First, grab a pad of paper, a pencil, and a spouse or friend with a critical eye. Go from room to room, writing down anything that requires attention. Ignore everyday tasks like cleaning; focus instead on repairs and improvements like the drippy faucet and the dinged enamel on the stove; broken light fixtures; rooms in need of additional outlets; walls that need painting; windows that need caulking; the hall closet that needs purging. Consider the big picture. If you think you’ll be moving within the next few years, your list should include cosmetic fixes like interior painting. If you’d like to stay in the house as you age, include the installation of amenities like grab bars, shower seats, and lever door handles.

Now organize the list by complexity, from weekend DIY projects through large-scale renovations. Assign time estimates and priorities to the smaller tasks, and devise a long-term plan for tackling the bigger projects. Keep your list handy so the next time you have a spare hour or two, you’ll know exactly what you can do with it!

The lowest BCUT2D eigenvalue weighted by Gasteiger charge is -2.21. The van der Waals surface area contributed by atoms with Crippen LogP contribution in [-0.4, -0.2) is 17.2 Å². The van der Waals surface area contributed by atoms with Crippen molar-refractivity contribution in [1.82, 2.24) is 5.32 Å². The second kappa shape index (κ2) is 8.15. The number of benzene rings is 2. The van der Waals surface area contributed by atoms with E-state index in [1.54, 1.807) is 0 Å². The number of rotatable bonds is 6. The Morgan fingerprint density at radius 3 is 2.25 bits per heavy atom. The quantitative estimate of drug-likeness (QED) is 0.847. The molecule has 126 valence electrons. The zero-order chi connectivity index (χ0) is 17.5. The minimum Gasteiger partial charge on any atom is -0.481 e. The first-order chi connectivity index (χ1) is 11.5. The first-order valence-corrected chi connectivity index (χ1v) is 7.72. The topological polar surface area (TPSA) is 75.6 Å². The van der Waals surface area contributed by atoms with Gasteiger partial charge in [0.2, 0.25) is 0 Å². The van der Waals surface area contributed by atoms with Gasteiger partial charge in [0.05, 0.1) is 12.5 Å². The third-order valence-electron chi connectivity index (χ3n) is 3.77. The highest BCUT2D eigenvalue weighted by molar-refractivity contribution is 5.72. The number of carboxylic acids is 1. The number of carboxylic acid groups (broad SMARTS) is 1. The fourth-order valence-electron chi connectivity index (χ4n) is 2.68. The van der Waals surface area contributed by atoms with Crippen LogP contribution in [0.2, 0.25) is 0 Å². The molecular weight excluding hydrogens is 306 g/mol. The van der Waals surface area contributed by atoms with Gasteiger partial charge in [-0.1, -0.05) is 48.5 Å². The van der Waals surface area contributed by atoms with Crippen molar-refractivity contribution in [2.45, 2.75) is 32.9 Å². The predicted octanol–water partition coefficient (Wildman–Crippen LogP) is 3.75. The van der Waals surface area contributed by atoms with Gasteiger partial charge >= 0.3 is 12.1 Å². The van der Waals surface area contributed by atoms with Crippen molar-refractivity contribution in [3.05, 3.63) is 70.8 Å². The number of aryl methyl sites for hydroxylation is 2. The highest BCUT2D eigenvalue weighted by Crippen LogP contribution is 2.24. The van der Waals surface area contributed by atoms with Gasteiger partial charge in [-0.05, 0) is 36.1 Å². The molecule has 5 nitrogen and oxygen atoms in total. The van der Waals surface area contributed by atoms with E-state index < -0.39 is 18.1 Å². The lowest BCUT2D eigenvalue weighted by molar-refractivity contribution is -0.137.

Bob Vila Radio is a newly launched daily radio spot carried on more than 75 stations around the country (and growing). You can get your daily dose here, by listening to—or reading—Bob’s 60-second home improvement radio tip of the day.


Bob Vila Radio: Thinking Green Year-Round

On Saint Patrick's Day, it's easy to think green, but what about the other 364 days of the year?

It’s easy to think green on Saint Patrick’s Day—in fact, it would be hard NOT to think green today! But with each passing year, it becomes more important to think green every day.

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Listen to BOB VILA ON THINKING GREEN YEAR ROUND or read the text below:

Think Green

Photo: shutterstock.com

By that I mean thinking not about leprechauns but about our environment. Many of the innovations that have improved our lives have done so at risk to our planet. So here are some easy ways to put some green into your everyday lives:

• First, be mindful of the resources you use, and do your best to use less. That means turning out lights when you leave a room, turning off the water when you brush your teeth, and doing all those simple things you’ve heard a hundred times. On this green day, resolve to really do them.